“Việt Nam tiếp tục bắt giam các tù nhân lương tâm thuộc mọi giới, từ các luật sư nhân quyền, bloggers, cho đến các nhà hoạt động vì quyền lao động và các vị lãnh đạo tôn giáo.  Nếu Việt Nam muốn xây dựng một mối quan hệ mạnh mẽ hơn với Hoa Kỳ, và trước khi Hoa Kỳ bán bất kỳ vũ khí sát thương nào cho Việt Nam, thì chính quyền CSVN phải bắt đầu tôn trọng các quyền tự do và căn bản của người dân Việt Nam.”

REP. LORETTA SANCHEZ CONCERNED BY VIETNAM ARMS EMBARGO LIFTING
WASHINGTON, D.C. – Congresswoman Loretta Sanchez (CA-46), founder and co-chair of the Congressional Caucus on Vietnam, released the following statement after President Obama announced the end of the embargo on sales of lethal arms to Vietnam. Last week, the House of Representatives passed Rep. Sanchez’s amendment expressing a Sense of Congress that increased military relations with Vietnam should be contingent on Vietnam’s commitment to implement human rights reforms.
“I fear that by prematurely lifting the arms embargo on Vietnam, the United States has perilously weakened our leverage for securing human rights reforms in Vietnam in the future. Now, what incentive is left for the Vietnamese government to meaningfully enact human rights reforms and respect the civil rights of the Vietnamese people? We’ve effectively handed them a free pass accompanied by a stern warning which Vietnam can easily disregard.”
“President Obama is supposed to meet with human rights activists tomorrow morning in Hanoi. But most, if not all, of these activists have been placed under house arrest or picked up by the police security. So even during the President’s visit, the Vietnamese government has continued engaging in blatant, systemic and egregious human rights violations against the Vietnamese people—from harassing and detaining peaceful activists, journalists and their families; to intense crackdowns on free speech, dissent and freedom of the press. I will continue to voice my grave concerns about the prospect of prioritizing trade or military power at the cost of human rights.”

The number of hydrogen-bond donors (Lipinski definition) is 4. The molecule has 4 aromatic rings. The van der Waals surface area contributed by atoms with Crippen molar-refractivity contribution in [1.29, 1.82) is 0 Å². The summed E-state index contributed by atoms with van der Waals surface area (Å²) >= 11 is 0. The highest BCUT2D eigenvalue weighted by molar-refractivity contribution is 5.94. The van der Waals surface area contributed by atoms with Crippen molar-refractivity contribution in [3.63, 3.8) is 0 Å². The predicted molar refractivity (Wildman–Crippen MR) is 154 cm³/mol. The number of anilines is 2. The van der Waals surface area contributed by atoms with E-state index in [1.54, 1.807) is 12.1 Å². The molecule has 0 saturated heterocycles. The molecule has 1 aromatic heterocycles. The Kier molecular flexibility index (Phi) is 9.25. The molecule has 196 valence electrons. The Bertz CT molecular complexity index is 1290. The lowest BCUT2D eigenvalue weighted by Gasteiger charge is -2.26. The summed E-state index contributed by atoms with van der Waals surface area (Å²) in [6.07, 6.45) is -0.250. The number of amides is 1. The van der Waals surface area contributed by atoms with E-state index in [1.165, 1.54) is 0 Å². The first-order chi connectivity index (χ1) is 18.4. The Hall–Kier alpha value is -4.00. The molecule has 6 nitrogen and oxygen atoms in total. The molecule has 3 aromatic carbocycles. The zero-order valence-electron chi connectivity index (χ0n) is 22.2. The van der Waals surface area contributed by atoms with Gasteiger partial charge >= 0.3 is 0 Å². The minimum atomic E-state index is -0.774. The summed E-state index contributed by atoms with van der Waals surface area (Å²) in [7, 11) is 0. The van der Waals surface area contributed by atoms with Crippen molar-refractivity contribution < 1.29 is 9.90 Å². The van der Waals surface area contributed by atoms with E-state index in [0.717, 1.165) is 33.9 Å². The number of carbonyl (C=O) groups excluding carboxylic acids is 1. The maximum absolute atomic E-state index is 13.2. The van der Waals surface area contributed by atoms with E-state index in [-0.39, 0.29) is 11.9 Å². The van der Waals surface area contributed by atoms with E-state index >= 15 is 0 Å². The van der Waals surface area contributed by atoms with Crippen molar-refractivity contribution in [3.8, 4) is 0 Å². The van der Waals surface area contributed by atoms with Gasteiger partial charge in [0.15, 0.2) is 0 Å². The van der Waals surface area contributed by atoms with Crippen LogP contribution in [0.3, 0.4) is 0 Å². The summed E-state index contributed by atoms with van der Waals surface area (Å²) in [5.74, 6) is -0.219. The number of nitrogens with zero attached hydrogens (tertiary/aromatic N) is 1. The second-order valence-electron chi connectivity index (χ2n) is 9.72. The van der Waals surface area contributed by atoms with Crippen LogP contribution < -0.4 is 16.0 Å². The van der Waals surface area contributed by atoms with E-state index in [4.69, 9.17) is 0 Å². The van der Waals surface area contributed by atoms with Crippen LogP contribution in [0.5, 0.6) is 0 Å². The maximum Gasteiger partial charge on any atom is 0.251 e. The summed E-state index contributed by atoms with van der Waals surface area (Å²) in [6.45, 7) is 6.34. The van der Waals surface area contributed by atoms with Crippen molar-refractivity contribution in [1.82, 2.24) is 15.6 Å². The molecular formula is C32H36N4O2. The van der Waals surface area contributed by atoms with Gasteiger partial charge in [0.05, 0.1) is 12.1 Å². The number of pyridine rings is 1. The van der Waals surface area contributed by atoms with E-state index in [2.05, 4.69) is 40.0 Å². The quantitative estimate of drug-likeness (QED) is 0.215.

“Yesterday, Deputy Assistant Secretary of State for East Asia and Pacific Affairs Patrick Murphy called me and we had a discussion about the Administration’s new policy. I told Deputy Assistant Secretary Murphy that the Administration’s choice to pursue this new policy will be judged harshly by historians. According to Deputy Assistant Secretary Murphy it was a big concession for the Vietnamese government to release Father Nguyen Van Ly months before his term was up, however that’s not enough. The Vietnamese government must release all political prisoners in order to demonstrate their commitment to improve human rights.  It’s a sad day for American foreign policy and human rights.”
For the past 19 years, Congresswoman Sanchez has been a leading voice in Congress in calling for social justice and religious freedom for the Vietnamese people. Last week, Rep. Sanchez led a letter with 19 bipartisan members of Congress urging President Obama to raise concerns about Vietnam’s ongoing human rights violations and to advocate for the release of all Vietnamese prisoners of conscience during the President’s trip to Vietnam.  Additionally last week, Rep. Sanchez and Rep. Zoe Lofgren sent a letter to President Obama about Vietnam’s recent environmental catastrophe involving millions of dead fish washing ashore beginning in early April along the coastline, devastating the economy in coastal cities and presenting a health hazard for the people of Vietnam.
Rep. Sanchez believes the United States must hold the Vietnamese government accountable for its well documented egregious and systemic human rights violations before viable economic relations can be pursued. Rep. Sanchez proudly represents one of the largest Vietnamese populations outside of Vietnam in the world, in Orange County, California.
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This entry was posted on 05/24/2016 by in Cộng Sản VN, Diễn Đàn Chính Trị, Hoa Kỳ.